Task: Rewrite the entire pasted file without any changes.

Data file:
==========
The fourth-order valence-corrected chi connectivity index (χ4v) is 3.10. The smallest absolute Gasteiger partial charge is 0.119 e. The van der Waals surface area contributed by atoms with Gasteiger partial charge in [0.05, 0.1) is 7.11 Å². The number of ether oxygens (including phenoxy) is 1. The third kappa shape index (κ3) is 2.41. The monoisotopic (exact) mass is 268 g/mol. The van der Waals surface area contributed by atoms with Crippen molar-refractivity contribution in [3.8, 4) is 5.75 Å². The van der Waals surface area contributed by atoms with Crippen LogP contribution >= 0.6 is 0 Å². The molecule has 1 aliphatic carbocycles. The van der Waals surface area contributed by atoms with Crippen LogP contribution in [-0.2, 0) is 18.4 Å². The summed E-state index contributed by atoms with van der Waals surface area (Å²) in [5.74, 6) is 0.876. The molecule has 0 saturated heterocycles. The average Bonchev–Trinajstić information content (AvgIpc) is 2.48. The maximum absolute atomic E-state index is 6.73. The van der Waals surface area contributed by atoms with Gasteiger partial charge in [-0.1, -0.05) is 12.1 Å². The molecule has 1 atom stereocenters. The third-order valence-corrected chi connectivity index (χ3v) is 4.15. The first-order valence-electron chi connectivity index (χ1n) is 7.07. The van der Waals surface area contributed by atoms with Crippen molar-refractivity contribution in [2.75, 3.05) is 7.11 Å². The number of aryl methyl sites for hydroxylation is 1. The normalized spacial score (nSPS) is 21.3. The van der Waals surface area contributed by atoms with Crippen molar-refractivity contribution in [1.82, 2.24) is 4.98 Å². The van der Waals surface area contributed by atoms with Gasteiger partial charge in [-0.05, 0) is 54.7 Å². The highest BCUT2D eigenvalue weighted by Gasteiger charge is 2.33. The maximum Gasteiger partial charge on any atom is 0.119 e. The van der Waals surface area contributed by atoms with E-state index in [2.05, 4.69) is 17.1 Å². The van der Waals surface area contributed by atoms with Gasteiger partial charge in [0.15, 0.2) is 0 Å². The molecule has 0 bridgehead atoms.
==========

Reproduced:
The fourth-order valence-corrected chi connectivity index (χ4v) is 3.10. The smallest absolute Gasteiger partial charge is 0.119 e. The van der Waals surface area contributed by atoms with Gasteiger partial charge in [0.05, 0.1) is 7.11 Å². The number of ether oxygens (including phenoxy) is 1. The third kappa shape index (κ3) is 2.41. The monoisotopic (exact) mass is 268 g/mol. The van der Waals surface area contributed by atoms with Crippen molar-refractivity contribution in [3.8, 4) is 5.75 Å². The van der Waals surface area contributed by atoms with Crippen LogP contribution >= 0.6 is 0 Å². The molecule has 1 aliphatic carbocycles. The van der Waals surface area contributed by atoms with Crippen LogP contribution in [-0.2, 0) is 18.4 Å². The summed E-state index contributed by atoms with van der Waals surface area (Å²) in [5.74, 6) is 0.876. The molecule has 0 saturated heterocycles. The average Bonchev–Trinajstić information content (AvgIpc) is 2.48. The maximum absolute atomic E-state index is 6.73. The van der Waals surface area contributed by atoms with Gasteiger partial charge in [-0.1, -0.05) is 12.1 Å². The molecule has 1 atom stereocenters. The third-order valence-corrected chi connectivity index (χ3v) is 4.15. The first-order valence-electron chi connectivity index (χ1n) is 7.07. The van der Waals surface area contributed by atoms with Crippen molar-refractivity contribution in [2.75, 3.05) is 7.11 Å². The number of aryl methyl sites for hydroxylation is 1. The normalized spacial score (nSPS) is 21.3. The van der Waals surface area contributed by atoms with Crippen molar-refractivity contribution in [1.82, 2.24) is 4.98 Å². The van der Waals surface area contributed by atoms with Gasteiger partial charge in [-0.05, 0) is 54.7 Å². The highest BCUT2D eigenvalue weighted by Gasteiger charge is 2.33. The maximum Gasteiger partial charge on any atom is 0.119 e. The van der Waals surface area contributed by atoms with E-state index in [2.05, 4.69) is 17.1 Å². The van der Waals surface area contributed by atoms with Gasteiger partial charge in [0.15, 0.2) is 0 Å². The molecule has 0 bridgehead atoms.